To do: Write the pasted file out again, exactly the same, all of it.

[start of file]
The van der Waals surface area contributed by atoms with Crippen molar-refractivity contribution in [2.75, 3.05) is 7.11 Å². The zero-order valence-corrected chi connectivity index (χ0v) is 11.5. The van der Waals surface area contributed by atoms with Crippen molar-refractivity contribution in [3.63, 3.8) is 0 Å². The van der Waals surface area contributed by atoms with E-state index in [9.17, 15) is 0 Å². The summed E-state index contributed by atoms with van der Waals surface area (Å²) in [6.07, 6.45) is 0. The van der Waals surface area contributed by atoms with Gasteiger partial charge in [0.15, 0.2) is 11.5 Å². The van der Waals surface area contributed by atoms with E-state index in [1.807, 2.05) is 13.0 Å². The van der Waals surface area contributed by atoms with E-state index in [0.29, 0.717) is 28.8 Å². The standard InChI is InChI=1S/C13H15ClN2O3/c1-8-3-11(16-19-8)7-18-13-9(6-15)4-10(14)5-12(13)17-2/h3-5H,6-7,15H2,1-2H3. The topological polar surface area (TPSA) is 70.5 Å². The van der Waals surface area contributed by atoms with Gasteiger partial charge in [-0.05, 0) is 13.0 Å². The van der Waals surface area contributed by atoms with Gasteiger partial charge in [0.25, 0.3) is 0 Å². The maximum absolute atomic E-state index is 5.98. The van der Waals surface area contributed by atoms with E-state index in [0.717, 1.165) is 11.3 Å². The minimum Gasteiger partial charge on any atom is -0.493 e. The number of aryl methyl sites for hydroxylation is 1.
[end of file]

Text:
The van der Waals surface area contributed by atoms with Crippen molar-refractivity contribution in [2.75, 3.05) is 7.11 Å². The zero-order valence-corrected chi connectivity index (χ0v) is 11.5. The van der Waals surface area contributed by atoms with Crippen molar-refractivity contribution in [3.63, 3.8) is 0 Å². The van der Waals surface area contributed by atoms with E-state index in [9.17, 15) is 0 Å². The summed E-state index contributed by atoms with van der Waals surface area (Å²) in [6.07, 6.45) is 0. The van der Waals surface area contributed by atoms with Gasteiger partial charge in [0.15, 0.2) is 11.5 Å². The van der Waals surface area contributed by atoms with E-state index in [1.807, 2.05) is 13.0 Å². The van der Waals surface area contributed by atoms with E-state index in [0.29, 0.717) is 28.8 Å². The standard InChI is InChI=1S/C13H15ClN2O3/c1-8-3-11(16-19-8)7-18-13-9(6-15)4-10(14)5-12(13)17-2/h3-5H,6-7,15H2,1-2H3. The topological polar surface area (TPSA) is 70.5 Å². The van der Waals surface area contributed by atoms with Gasteiger partial charge in [-0.05, 0) is 13.0 Å². The van der Waals surface area contributed by atoms with Gasteiger partial charge in [0.25, 0.3) is 0 Å². The maximum absolute atomic E-state index is 5.98. The van der Waals surface area contributed by atoms with E-state index in [0.717, 1.165) is 11.3 Å². The minimum Gasteiger partial charge on any atom is -0.493 e. The number of aryl methyl sites for hydroxylation is 1.